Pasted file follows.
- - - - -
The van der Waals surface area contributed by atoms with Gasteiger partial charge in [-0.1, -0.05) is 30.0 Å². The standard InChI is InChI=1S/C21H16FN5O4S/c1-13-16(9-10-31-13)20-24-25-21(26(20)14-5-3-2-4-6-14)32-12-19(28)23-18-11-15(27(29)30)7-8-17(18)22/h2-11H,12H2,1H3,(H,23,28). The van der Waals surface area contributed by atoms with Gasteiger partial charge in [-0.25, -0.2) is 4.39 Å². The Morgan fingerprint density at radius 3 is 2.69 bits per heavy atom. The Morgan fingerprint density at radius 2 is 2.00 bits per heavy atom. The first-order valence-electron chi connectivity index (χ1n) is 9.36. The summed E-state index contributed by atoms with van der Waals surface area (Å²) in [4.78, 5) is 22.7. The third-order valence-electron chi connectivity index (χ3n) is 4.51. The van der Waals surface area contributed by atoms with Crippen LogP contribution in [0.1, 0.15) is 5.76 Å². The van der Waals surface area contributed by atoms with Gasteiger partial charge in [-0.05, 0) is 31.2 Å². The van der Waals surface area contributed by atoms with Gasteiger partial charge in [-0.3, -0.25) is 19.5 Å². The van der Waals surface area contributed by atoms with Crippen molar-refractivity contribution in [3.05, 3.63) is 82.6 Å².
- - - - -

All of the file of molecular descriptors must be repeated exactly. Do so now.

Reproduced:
The van der Waals surface area contributed by atoms with Gasteiger partial charge in [-0.1, -0.05) is 30.0 Å². The standard InChI is InChI=1S/C21H16FN5O4S/c1-13-16(9-10-31-13)20-24-25-21(26(20)14-5-3-2-4-6-14)32-12-19(28)23-18-11-15(27(29)30)7-8-17(18)22/h2-11H,12H2,1H3,(H,23,28). The van der Waals surface area contributed by atoms with Gasteiger partial charge in [-0.25, -0.2) is 4.39 Å². The Morgan fingerprint density at radius 3 is 2.69 bits per heavy atom. The Morgan fingerprint density at radius 2 is 2.00 bits per heavy atom. The first-order valence-electron chi connectivity index (χ1n) is 9.36. The summed E-state index contributed by atoms with van der Waals surface area (Å²) in [4.78, 5) is 22.7. The third-order valence-electron chi connectivity index (χ3n) is 4.51. The van der Waals surface area contributed by atoms with Crippen LogP contribution in [0.1, 0.15) is 5.76 Å². The van der Waals surface area contributed by atoms with Gasteiger partial charge in [-0.05, 0) is 31.2 Å². The van der Waals surface area contributed by atoms with Gasteiger partial charge in [-0.3, -0.25) is 19.5 Å². The van der Waals surface area contributed by atoms with Crippen molar-refractivity contribution in [3.05, 3.63) is 82.6 Å².